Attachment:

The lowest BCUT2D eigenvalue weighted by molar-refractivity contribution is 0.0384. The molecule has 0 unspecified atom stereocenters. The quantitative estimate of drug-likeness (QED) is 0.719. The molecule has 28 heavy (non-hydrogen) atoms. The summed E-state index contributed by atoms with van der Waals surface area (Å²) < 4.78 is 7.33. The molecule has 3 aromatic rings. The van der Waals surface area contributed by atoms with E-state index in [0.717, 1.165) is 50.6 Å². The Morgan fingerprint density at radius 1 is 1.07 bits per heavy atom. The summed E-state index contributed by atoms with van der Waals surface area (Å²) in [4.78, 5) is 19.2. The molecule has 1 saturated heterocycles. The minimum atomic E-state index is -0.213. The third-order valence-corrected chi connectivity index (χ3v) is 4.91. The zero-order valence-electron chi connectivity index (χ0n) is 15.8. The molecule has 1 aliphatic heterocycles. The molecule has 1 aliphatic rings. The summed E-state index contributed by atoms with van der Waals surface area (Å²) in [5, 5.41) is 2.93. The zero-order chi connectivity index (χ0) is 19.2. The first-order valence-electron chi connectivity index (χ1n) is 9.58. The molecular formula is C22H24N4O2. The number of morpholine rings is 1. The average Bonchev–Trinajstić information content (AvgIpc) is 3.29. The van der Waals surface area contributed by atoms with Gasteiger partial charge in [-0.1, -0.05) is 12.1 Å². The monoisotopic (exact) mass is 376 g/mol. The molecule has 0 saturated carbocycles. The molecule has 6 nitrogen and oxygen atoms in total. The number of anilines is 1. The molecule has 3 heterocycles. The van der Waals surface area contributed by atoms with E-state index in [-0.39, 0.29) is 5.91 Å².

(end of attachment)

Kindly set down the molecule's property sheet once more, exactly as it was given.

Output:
The lowest BCUT2D eigenvalue weighted by molar-refractivity contribution is 0.0384. The molecule has 0 unspecified atom stereocenters. The quantitative estimate of drug-likeness (QED) is 0.719. The molecule has 28 heavy (non-hydrogen) atoms. The summed E-state index contributed by atoms with van der Waals surface area (Å²) < 4.78 is 7.33. The molecule has 3 aromatic rings. The van der Waals surface area contributed by atoms with E-state index in [0.717, 1.165) is 50.6 Å². The Morgan fingerprint density at radius 1 is 1.07 bits per heavy atom. The summed E-state index contributed by atoms with van der Waals surface area (Å²) in [4.78, 5) is 19.2. The molecule has 1 saturated heterocycles. The minimum atomic E-state index is -0.213. The third-order valence-corrected chi connectivity index (χ3v) is 4.91. The zero-order valence-electron chi connectivity index (χ0n) is 15.8. The molecule has 1 aliphatic heterocycles. The molecule has 1 aliphatic rings. The summed E-state index contributed by atoms with van der Waals surface area (Å²) in [5, 5.41) is 2.93. The zero-order chi connectivity index (χ0) is 19.2. The first-order valence-electron chi connectivity index (χ1n) is 9.58. The molecular formula is C22H24N4O2. The number of morpholine rings is 1. The average Bonchev–Trinajstić information content (AvgIpc) is 3.29. The van der Waals surface area contributed by atoms with Gasteiger partial charge in [-0.1, -0.05) is 12.1 Å². The monoisotopic (exact) mass is 376 g/mol. The molecule has 0 saturated carbocycles. The molecule has 6 nitrogen and oxygen atoms in total. The number of anilines is 1. The molecule has 3 heterocycles. The van der Waals surface area contributed by atoms with E-state index in [-0.39, 0.29) is 5.91 Å².